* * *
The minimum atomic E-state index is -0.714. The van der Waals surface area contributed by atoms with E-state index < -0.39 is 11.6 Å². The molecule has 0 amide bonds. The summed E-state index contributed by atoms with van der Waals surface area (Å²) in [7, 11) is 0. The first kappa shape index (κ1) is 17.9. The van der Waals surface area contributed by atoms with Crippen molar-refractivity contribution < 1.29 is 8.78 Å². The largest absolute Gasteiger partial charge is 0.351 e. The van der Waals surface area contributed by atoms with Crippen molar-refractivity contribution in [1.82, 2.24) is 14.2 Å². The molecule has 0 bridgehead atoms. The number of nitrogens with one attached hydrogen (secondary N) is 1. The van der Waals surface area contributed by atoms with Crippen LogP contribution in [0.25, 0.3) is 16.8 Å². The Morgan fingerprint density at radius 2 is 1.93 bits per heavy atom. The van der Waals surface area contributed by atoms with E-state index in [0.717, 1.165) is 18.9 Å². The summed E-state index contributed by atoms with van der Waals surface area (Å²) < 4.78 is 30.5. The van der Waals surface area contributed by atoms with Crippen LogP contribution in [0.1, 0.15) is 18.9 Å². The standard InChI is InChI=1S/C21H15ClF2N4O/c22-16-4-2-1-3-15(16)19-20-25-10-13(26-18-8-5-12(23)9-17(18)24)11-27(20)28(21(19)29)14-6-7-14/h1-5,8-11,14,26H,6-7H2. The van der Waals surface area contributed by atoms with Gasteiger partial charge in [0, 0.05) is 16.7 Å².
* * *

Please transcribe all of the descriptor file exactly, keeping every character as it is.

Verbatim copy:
The minimum atomic E-state index is -0.714. The van der Waals surface area contributed by atoms with E-state index < -0.39 is 11.6 Å². The molecule has 0 amide bonds. The summed E-state index contributed by atoms with van der Waals surface area (Å²) in [7, 11) is 0. The first kappa shape index (κ1) is 17.9. The van der Waals surface area contributed by atoms with Crippen molar-refractivity contribution < 1.29 is 8.78 Å². The largest absolute Gasteiger partial charge is 0.351 e. The van der Waals surface area contributed by atoms with Crippen molar-refractivity contribution in [1.82, 2.24) is 14.2 Å². The molecule has 0 bridgehead atoms. The number of nitrogens with one attached hydrogen (secondary N) is 1. The van der Waals surface area contributed by atoms with Crippen LogP contribution in [0.25, 0.3) is 16.8 Å². The Morgan fingerprint density at radius 2 is 1.93 bits per heavy atom. The van der Waals surface area contributed by atoms with E-state index in [0.717, 1.165) is 18.9 Å². The summed E-state index contributed by atoms with van der Waals surface area (Å²) < 4.78 is 30.5. The van der Waals surface area contributed by atoms with Crippen LogP contribution in [0.1, 0.15) is 18.9 Å². The standard InChI is InChI=1S/C21H15ClF2N4O/c22-16-4-2-1-3-15(16)19-20-25-10-13(26-18-8-5-12(23)9-17(18)24)11-27(20)28(21(19)29)14-6-7-14/h1-5,8-11,14,26H,6-7H2. The van der Waals surface area contributed by atoms with Gasteiger partial charge in [0, 0.05) is 16.7 Å².